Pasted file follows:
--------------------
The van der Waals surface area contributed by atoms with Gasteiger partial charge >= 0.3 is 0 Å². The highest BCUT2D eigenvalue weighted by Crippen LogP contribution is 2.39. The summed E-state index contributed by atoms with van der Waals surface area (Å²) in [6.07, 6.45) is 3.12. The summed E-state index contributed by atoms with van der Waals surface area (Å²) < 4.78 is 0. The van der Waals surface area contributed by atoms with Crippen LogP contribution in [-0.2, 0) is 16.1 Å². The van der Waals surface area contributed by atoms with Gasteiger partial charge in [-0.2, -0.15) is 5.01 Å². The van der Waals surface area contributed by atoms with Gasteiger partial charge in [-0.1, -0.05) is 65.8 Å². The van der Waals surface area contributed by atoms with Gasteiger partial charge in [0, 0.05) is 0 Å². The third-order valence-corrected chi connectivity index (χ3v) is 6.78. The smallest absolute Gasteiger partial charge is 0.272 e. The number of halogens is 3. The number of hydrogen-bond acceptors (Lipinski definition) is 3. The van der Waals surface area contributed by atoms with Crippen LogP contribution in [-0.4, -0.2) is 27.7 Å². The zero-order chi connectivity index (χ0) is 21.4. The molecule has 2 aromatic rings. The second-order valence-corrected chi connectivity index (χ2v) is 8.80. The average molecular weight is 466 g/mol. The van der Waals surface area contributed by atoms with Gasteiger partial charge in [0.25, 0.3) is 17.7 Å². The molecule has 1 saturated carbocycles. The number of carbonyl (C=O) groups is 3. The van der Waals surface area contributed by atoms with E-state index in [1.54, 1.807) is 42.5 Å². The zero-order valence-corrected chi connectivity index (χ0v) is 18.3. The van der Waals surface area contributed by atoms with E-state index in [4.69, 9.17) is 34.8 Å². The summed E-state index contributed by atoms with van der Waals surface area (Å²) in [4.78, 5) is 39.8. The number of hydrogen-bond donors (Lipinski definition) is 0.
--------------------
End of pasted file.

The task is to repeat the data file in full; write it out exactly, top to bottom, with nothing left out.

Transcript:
The van der Waals surface area contributed by atoms with Gasteiger partial charge >= 0.3 is 0 Å². The highest BCUT2D eigenvalue weighted by Crippen LogP contribution is 2.39. The summed E-state index contributed by atoms with van der Waals surface area (Å²) in [6.07, 6.45) is 3.12. The summed E-state index contributed by atoms with van der Waals surface area (Å²) < 4.78 is 0. The van der Waals surface area contributed by atoms with Crippen LogP contribution in [-0.2, 0) is 16.1 Å². The van der Waals surface area contributed by atoms with Gasteiger partial charge in [-0.2, -0.15) is 5.01 Å². The van der Waals surface area contributed by atoms with Gasteiger partial charge in [-0.1, -0.05) is 65.8 Å². The van der Waals surface area contributed by atoms with Gasteiger partial charge in [0, 0.05) is 0 Å². The third-order valence-corrected chi connectivity index (χ3v) is 6.78. The smallest absolute Gasteiger partial charge is 0.272 e. The number of halogens is 3. The number of hydrogen-bond acceptors (Lipinski definition) is 3. The van der Waals surface area contributed by atoms with Crippen LogP contribution in [-0.4, -0.2) is 27.7 Å². The zero-order chi connectivity index (χ0) is 21.4. The molecule has 2 aromatic rings. The second-order valence-corrected chi connectivity index (χ2v) is 8.80. The average molecular weight is 466 g/mol. The van der Waals surface area contributed by atoms with Gasteiger partial charge in [0.25, 0.3) is 17.7 Å². The molecule has 1 saturated carbocycles. The number of carbonyl (C=O) groups is 3. The van der Waals surface area contributed by atoms with E-state index in [1.54, 1.807) is 42.5 Å². The zero-order valence-corrected chi connectivity index (χ0v) is 18.3. The van der Waals surface area contributed by atoms with E-state index in [4.69, 9.17) is 34.8 Å². The summed E-state index contributed by atoms with van der Waals surface area (Å²) in [4.78, 5) is 39.8. The number of hydrogen-bond donors (Lipinski definition) is 0.